Court Case: Nail v. Southwestern Oklahoma State University, et al.
Jenifer Nail, an adjunct instructor of computer science at Southwestern Oklahoma State University, sued the university for sex discrimination in the hiring process, and retaliation for complaining of sex discrimination, in violation of Title VII and Title IX.
Nail began working as a computer programmer at the university in 1984. In 1990, she began teaching computer sciences courses at the university on a part-time basis. Nail applied for a full-time instructor position within the computer science department in 2001. The university interviewed both Nail and a male applicant for the position. The faculty search committee unanimously chose Nail for the position. However, the acting chair of the department vetoed the committee’s choice. Ultimately, the male applicant was offered the position.
Nail alleges that she was substantially more qualified than the male candidate. For instance, Nail possessed a bachelor’s degree in computer science, whereas the male applicant did not. She also had twice the amount of commendable service time as an instructor of computer science. Furthermore, Nail alleges that prior to a selection being made, the acting chair told a search committee member that he was concerned with the amount of responsibility Nail had in raising her young children. Nail believes that university officials retaliated against her for registering her complaints of sex discrimination in the hiring process and subsequently filing a complaint with the Equal Employment Opportunity Commission and a lawsuit in federal court.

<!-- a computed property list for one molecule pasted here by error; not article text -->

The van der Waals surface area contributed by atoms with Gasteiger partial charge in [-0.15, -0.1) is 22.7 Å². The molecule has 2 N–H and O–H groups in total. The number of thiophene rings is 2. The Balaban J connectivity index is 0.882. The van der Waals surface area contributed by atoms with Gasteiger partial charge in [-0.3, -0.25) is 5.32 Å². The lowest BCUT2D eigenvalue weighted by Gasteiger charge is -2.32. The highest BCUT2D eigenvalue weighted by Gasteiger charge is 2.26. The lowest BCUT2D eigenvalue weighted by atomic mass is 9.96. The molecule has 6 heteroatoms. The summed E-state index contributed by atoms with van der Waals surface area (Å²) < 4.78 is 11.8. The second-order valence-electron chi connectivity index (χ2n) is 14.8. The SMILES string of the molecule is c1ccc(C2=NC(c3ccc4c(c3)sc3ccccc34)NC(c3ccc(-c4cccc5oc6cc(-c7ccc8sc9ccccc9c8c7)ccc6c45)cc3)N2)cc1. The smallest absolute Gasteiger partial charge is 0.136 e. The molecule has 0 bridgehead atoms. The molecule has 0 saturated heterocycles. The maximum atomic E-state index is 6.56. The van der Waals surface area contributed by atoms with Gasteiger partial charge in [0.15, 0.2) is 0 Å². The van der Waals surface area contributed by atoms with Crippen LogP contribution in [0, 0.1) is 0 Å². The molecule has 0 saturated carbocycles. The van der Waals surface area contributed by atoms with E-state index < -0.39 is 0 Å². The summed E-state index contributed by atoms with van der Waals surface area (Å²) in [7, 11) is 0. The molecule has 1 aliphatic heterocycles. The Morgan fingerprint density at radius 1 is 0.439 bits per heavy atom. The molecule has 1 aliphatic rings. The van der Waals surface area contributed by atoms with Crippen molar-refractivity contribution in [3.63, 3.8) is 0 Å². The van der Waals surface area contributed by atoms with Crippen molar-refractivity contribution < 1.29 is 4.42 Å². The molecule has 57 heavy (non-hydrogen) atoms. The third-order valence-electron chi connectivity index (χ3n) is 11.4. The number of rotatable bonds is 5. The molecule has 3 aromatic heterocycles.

Following an investigation of Nail’s allegations, the EEOC found reasonable cause to believe that Nail had been subjected to sex discrimination in the hiring process. Despite the EEOC’s determination, conciliation efforts between Nail and the university proved unsuccessful, and Nail filed her complaint in federal court in 2003. In Spring 2004 she reached a confidential settlement with the university.
Sex discrimination in the hiring process, and retaliation for complaining about sex discrimination, in violation of Title VII of the Civil Rights Act of 1964 and Title IX of the Education Amendments of 1972.